can no more see him through the tele
scope than you can see him through the
microscope; no more when you look up
than when you look down. Are not
the hairs of your head all numbered?
And if Himalaya has a God, "Hath not
the rain a father?" I take this doctrine
of a particular Providence, and I thrust
it mto the very midst of your everyday
life. If God fathers a raindrop, is there
anything so insignificant in your affairs
that God will not father that?
When Druyse. the gunsmith, invented
the needle gun, which decided the battle
of Sadowa, was it a mere accident?
When a farmer's boy showed Blucher a
short cut by which he could bring his
army up soon enough to decide Water
loo for England. was it a mere accident?
When Lord Byron took a piece of money
and tossed it up to decide whether or
not he should be affianced to Miss Mill
bank, was it a mere accident which side
of the money was up and which was
down? When the Christian army was
besieged at Beziers, and a drunken drum
mer caine in at midnight and rang the
alarm bell, not knowing what he was
doing, but waking up the host in time to
figth their enemies that moment arriving,
was it an accident?
When in one of the Irish wars a starv
ing mother, flying with her starving child.
sank down and fainted on the rocks in
the night and her hand fell on a waren
bottle of milk, did that just happen so?
God is either in the atl'airs ofmen or our
religion is worth nothing at all, and you
hand better take it a vay from us, and
istead of this Bible, which teaches the
doctrine; gives us a secular book, and
let us, as the famous Mr. Fox, the menm
ber of parliament, in his last hour, cry
out. "Read me the eighth book of Vir
Oh! my friends, let us rouse up to an
appreciation of the fact that all the af
fairs of our lite aire under a king's com
mand, and under a father's watch.
Alexander's war horse. Bucephalus,
would allow any body to mount him when
he was unharnessed, but as soon as
they put on that war horse Bucephalus,
the saddle and the trappings of the con
queror he would allow no one but Alex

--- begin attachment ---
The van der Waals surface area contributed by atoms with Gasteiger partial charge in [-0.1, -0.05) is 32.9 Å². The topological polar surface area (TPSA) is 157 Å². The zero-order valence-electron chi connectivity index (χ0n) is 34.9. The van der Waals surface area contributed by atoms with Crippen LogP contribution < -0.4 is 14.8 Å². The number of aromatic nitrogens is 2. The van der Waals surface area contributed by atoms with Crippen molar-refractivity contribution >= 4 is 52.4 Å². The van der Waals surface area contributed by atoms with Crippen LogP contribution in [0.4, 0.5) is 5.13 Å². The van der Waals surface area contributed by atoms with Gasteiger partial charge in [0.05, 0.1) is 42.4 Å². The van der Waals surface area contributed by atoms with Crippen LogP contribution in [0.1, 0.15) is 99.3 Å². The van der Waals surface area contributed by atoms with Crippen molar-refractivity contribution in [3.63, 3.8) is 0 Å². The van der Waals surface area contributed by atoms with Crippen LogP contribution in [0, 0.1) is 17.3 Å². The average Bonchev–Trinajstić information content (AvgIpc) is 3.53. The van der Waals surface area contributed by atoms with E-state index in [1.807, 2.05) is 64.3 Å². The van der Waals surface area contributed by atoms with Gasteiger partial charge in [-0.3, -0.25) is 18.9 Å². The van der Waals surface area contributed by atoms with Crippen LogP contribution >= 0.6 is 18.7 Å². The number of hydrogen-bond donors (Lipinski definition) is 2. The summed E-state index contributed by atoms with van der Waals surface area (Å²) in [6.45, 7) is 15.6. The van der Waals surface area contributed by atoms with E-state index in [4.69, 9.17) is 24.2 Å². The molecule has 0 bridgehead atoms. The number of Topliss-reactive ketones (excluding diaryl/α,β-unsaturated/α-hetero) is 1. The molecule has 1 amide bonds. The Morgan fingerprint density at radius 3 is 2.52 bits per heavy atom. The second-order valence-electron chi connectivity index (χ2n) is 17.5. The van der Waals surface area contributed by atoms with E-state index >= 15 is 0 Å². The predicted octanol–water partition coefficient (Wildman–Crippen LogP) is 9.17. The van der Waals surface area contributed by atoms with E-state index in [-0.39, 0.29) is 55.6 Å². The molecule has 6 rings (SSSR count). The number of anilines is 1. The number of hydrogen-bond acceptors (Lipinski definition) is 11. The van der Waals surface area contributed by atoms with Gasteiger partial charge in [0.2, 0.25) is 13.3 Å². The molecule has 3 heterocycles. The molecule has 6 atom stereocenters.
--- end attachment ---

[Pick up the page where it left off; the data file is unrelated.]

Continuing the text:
ander to touch him. And if a soulless
horse could have so much pride in his
owner, shall not we immortals exult in
the fact that we are o'vned by a king?
"Hah the rain a fathery"
GOD'S WAYS ARE PAST FINDING OUT.
Again my subject teaches me that
God's dealings with us are inexplicable.
That was the original force of my text.
The rain was a great mystery to tie
ancients. They could not understand
how the water should get into the cloud,
and getting there, how it should be sus
pended, or fallinir. why it should come
down in drops. Modern science comes
alor and says there are two portions o1
air of different temperature, and they
are charged with moisture, and the one
portion of air decreases In temperature
so the water may no longer be held in
vapor, and it falls. And they tell us
that some of the clouds that look to be
only as large as a man's hand, and to
be almost quiet in the heavens, are great
mountains of mist four thousand feet
from base to top, and that they rush
miles a minute.
But after all the brilliant experiments
of Dr. James Hutton, and Saussure, and
other scientists, there is an infinite
mystery about the rain. There is an
ocean of the unfathomable in every rain
drop, and God says today as he said in
the time of Job, "if you cannot under
stand one drop of rain, do no be sup
prised if my dealings with you are inex
plicable." Why does that aged man,
decrepit, beggared, vicious, sick of the
world and the world sick of him, live on,
while here is a nman in mid life, ::onsecra
ted to God, hard working, useful in
every respect, w~ho dies? Why does that
old gossip, gadding along the street
about everybody's business but her own.
have such good health, while the Chris
tian mother, with a flock A' little ones
about her whom she is preparing for
usefulness and for heaven-the mother
who you think could not be spared an
hour trom that household-why does
she lie down and die with a cancery
Why does that man, selfish to the
core, go ou adding fortune to fortune,
consuing everything on himself, con
tinue to prospper, while that man. who
has been giving ten per cent, of all his
income to God and the church, goes into
bankruptcy? Betorc we make stark
fools of ourselves, let us stop pressing
this everlasting "why." Let us worship
where we cannot understand. Let a
man take that one question, "Why?"